You know why I, for one, want to see faster in-flight internet speeds — the types of speeds that BBC News contends would be fast enough to stream Netflix?
Because once everyone has access to in-flight internet that’s closer to the same speed as the internet connections we have in our homes, hopefully — *hopefully* — it’ll cut down on all the ridiculous “hey, u guyz, im in a plain and i half innernet on tha plain! updatin’ twiter form 20 thousend feet FTW!! #wifi #socailmedia #flyin #seatback” tweets and Facebook updates.
That’s all we really want, right? For technology to become so ubiquitous that nobody’s mesmerized by the idea that even though you can fly across the country in a matter of hours, having internet access at the same time is somehow the most amazing part.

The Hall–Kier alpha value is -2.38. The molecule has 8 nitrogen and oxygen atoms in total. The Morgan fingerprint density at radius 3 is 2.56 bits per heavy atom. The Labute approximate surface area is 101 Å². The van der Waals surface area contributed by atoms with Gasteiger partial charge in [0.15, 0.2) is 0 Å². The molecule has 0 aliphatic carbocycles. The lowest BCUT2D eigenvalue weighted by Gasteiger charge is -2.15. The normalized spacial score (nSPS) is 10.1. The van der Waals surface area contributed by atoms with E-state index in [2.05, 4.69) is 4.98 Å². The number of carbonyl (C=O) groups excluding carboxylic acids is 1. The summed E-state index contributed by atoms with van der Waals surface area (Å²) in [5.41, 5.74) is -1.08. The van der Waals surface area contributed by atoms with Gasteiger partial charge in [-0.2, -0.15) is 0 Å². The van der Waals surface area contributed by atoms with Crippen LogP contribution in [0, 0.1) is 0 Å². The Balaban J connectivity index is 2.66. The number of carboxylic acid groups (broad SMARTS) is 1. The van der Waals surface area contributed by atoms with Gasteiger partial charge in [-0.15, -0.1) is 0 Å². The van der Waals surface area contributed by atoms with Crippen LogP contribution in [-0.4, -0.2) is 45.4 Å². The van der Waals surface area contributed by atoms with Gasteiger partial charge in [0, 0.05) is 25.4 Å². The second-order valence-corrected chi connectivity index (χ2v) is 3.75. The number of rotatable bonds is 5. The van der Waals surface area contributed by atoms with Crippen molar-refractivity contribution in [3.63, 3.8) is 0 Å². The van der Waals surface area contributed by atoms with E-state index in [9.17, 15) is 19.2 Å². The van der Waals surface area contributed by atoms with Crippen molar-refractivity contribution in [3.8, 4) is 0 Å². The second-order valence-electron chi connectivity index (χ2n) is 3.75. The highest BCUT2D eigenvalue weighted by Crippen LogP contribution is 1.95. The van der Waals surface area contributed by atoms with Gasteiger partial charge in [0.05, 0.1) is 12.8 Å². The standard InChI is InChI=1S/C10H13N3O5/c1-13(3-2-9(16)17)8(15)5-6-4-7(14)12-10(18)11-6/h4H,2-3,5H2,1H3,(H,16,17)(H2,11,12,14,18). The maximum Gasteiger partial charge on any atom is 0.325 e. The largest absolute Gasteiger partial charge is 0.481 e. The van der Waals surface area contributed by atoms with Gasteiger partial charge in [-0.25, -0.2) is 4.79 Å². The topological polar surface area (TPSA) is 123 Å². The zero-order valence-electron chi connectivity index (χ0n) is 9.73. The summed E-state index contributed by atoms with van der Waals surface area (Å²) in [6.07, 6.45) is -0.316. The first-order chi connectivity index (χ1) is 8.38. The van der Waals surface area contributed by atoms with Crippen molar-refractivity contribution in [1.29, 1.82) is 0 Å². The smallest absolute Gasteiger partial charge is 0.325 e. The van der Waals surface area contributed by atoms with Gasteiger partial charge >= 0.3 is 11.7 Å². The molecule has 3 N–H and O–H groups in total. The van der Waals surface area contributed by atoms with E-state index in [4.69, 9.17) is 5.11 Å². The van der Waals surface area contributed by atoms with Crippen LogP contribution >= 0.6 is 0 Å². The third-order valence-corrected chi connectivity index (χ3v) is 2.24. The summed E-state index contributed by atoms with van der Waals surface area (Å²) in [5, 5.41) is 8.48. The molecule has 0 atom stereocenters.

Also, everyone having Netflix will make for a quiet airplane. That’s why JetBlue is popular. Everyone’s zoned out watching TV the whole flight.
But — BUT! — faster connection speeds could mean more stable Skype-style VoIP calls, which could spell the potential for people to talk on the phone all flight long. Maybe we don’t want speeds to get too fast after all.
These types of systems, called Earth Stations on Mobile Platforms (ESOMPs), leverage higher-bandwidth satellite technology and could also be a good fit for trains and boats as well. ESOMPs are currently under review in the U.K., but BBC News reports, “The Federal Communications Commission (FCC) in the US has already authorised the use of ESOMPs.”